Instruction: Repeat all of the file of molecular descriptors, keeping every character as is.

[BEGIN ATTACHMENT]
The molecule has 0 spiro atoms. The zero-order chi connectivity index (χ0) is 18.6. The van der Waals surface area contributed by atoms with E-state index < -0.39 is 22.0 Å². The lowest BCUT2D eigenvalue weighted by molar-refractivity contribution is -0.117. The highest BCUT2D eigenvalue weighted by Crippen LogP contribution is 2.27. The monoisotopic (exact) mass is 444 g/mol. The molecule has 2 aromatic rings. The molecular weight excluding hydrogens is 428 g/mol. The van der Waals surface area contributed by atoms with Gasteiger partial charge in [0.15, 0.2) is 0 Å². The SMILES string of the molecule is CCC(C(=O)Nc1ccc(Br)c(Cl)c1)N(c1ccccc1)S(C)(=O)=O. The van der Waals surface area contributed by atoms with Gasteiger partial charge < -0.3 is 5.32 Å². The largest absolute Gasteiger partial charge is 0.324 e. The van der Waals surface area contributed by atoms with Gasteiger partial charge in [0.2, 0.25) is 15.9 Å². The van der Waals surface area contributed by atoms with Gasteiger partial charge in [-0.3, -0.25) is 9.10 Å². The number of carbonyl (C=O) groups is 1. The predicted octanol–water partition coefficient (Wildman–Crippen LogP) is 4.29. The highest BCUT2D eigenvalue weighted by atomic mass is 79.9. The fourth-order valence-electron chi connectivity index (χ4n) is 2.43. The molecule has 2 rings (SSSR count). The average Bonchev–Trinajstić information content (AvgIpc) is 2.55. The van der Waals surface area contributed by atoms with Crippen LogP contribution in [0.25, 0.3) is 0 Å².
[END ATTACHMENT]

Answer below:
The molecule has 0 spiro atoms. The zero-order chi connectivity index (χ0) is 18.6. The van der Waals surface area contributed by atoms with E-state index < -0.39 is 22.0 Å². The lowest BCUT2D eigenvalue weighted by molar-refractivity contribution is -0.117. The highest BCUT2D eigenvalue weighted by Crippen LogP contribution is 2.27. The monoisotopic (exact) mass is 444 g/mol. The molecule has 2 aromatic rings. The molecular weight excluding hydrogens is 428 g/mol. The van der Waals surface area contributed by atoms with Gasteiger partial charge in [0.15, 0.2) is 0 Å². The SMILES string of the molecule is CCC(C(=O)Nc1ccc(Br)c(Cl)c1)N(c1ccccc1)S(C)(=O)=O. The van der Waals surface area contributed by atoms with Gasteiger partial charge < -0.3 is 5.32 Å². The largest absolute Gasteiger partial charge is 0.324 e. The van der Waals surface area contributed by atoms with Gasteiger partial charge in [0.2, 0.25) is 15.9 Å². The van der Waals surface area contributed by atoms with Gasteiger partial charge in [-0.3, -0.25) is 9.10 Å². The number of carbonyl (C=O) groups is 1. The predicted octanol–water partition coefficient (Wildman–Crippen LogP) is 4.29. The highest BCUT2D eigenvalue weighted by atomic mass is 79.9. The fourth-order valence-electron chi connectivity index (χ4n) is 2.43. The molecule has 2 rings (SSSR count). The average Bonchev–Trinajstić information content (AvgIpc) is 2.55. The van der Waals surface area contributed by atoms with Crippen LogP contribution in [0.25, 0.3) is 0 Å².